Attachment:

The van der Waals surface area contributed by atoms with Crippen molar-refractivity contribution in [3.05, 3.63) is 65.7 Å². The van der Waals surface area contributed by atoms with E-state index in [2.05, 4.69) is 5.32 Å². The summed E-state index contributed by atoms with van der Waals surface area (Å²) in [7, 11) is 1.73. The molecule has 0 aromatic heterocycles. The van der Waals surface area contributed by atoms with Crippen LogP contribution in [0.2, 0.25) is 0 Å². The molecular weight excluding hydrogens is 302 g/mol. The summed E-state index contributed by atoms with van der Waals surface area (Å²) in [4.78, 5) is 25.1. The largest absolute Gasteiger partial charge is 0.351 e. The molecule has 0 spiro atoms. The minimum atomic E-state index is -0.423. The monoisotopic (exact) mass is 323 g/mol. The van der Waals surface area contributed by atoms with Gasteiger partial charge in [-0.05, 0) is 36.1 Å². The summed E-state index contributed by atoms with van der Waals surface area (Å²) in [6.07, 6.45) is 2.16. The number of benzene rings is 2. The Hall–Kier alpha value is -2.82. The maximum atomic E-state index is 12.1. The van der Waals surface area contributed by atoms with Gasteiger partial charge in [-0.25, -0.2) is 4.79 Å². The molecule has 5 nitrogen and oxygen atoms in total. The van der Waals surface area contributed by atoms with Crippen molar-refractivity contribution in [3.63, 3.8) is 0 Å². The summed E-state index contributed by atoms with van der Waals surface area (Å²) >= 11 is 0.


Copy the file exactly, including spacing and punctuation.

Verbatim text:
The van der Waals surface area contributed by atoms with Crippen molar-refractivity contribution in [3.05, 3.63) is 65.7 Å². The van der Waals surface area contributed by atoms with E-state index in [2.05, 4.69) is 5.32 Å². The summed E-state index contributed by atoms with van der Waals surface area (Å²) in [7, 11) is 1.73. The molecule has 0 aromatic heterocycles. The van der Waals surface area contributed by atoms with Crippen LogP contribution in [0.2, 0.25) is 0 Å². The molecular weight excluding hydrogens is 302 g/mol. The summed E-state index contributed by atoms with van der Waals surface area (Å²) in [4.78, 5) is 25.1. The largest absolute Gasteiger partial charge is 0.351 e. The molecule has 0 spiro atoms. The minimum atomic E-state index is -0.423. The monoisotopic (exact) mass is 323 g/mol. The van der Waals surface area contributed by atoms with Gasteiger partial charge in [-0.05, 0) is 36.1 Å². The summed E-state index contributed by atoms with van der Waals surface area (Å²) in [6.07, 6.45) is 2.16. The number of benzene rings is 2. The Hall–Kier alpha value is -2.82. The maximum atomic E-state index is 12.1. The van der Waals surface area contributed by atoms with Gasteiger partial charge in [-0.25, -0.2) is 4.79 Å². The molecule has 5 nitrogen and oxygen atoms in total. The van der Waals surface area contributed by atoms with Crippen molar-refractivity contribution in [3.63, 3.8) is 0 Å². The summed E-state index contributed by atoms with van der Waals surface area (Å²) >= 11 is 0.